How Using Capacity Versions in R/3 Can Help Ease Manufacturing Capacity Constraints
- by Hilmer Hintz, Platinum SAP SCM Educational Consultant, SAP America
- July 1, 2004
You have several options for handling capacity overload, a common logistics problem, in R/3. Capacity versions are an effective way to quickly determine the amount and duration of overtime needed to resolve capacity overload. The author demonstrates how to create capacity versions in the work center and use them in the capacity evaluation.
Manufacturing operations often face capacity-constrained situations. It is important to quickly and efficiently determine how to resolve the capacity overload with a minimum amount of both effort and manual data changes in the system.
Your capacity constraint might occur in a make-to-order (MTO) or make-to-stock (MTS) environment or a combination of both that use the same resources. You might have a large number of orders with short duration, which means you have a high volume to deal with but more opportunities for shuffling and leveling. You might be in a situation where you have a smaller number of orders that have long duration times. That means you have a lower volume of order, but it also limits your options for leveling, since the work centers are tied up for longer periods of time. In any of these situations, capacity versions can be a valuable tool to help you analyze and resolve the overload quicker and easier.
If you have capacity-constrained situations that you're not sure how to handle in the system, the options are:
- Leave the overload in the system but work overtime until the load is resolved. In this case, your system doesn't accurately reflect the work schedule and you are guessing at the amount of overtime required to resolve the overload. This requires a minimum number of manual changes in the system, but the accuracy is less than desired.
- Change the standard capacity definition of available capacity to reflect working overtime. This requires you to find the amount of overtime by trial and error, and your system does not accurately reflect the actual production schedule. The trial-and-error approach requires too much manual maintenance to be efficient. When the standard definition of capacity is changed, since there are no validity dates, it appears that overtime will occur indefinitely. This makes your schedule and reports inaccurate for future periods when you will not be working overtime.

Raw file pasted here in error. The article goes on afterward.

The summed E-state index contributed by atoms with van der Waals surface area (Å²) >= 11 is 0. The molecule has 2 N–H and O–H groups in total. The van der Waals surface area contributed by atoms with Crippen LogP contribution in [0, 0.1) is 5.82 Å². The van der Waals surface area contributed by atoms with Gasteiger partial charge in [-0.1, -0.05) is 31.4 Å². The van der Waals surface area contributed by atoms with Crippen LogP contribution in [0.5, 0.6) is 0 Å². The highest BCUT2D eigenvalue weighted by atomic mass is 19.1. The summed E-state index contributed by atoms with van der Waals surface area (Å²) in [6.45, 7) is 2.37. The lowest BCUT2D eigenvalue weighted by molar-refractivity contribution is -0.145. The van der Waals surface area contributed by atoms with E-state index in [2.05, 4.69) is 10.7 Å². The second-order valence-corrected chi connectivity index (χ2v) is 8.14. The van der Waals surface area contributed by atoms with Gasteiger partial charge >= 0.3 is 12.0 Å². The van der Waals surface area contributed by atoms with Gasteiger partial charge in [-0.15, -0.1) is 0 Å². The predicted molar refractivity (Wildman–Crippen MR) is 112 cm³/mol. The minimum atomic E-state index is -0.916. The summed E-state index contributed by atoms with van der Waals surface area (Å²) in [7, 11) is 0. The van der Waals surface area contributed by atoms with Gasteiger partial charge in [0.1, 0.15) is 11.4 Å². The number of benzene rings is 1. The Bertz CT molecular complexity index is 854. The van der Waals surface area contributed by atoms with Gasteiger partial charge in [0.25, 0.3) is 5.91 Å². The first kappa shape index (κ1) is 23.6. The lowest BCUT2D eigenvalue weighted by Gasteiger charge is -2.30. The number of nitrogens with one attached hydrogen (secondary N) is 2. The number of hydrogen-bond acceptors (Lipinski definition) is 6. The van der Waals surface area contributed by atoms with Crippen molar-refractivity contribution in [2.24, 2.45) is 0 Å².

- Use intervals of available capacity and guess how much overtime and how often to work overtime to resolve the capacity overload. Here, you have an accurate reflection of the schedule, but the trial-and-error method of determining how long overtime will be worked requires too much maintenance. Since intervals of available capacity have validity dates, the system can reflect working overtime for a short period of time. The available capacity returns to normal after the interval expires. So the system accurately reflects the available capacity and production schedule. The only drawback is the amount of manual trial and error required to find the right interval.
- Use capacity versions to quickly and efficiently determine how much overtime and for how long overtime is required to resolve the overload. Intervals of available capacity are good, and when used in conjunction with this option, they become a powerful and efficient way to resolve the capacity overload.
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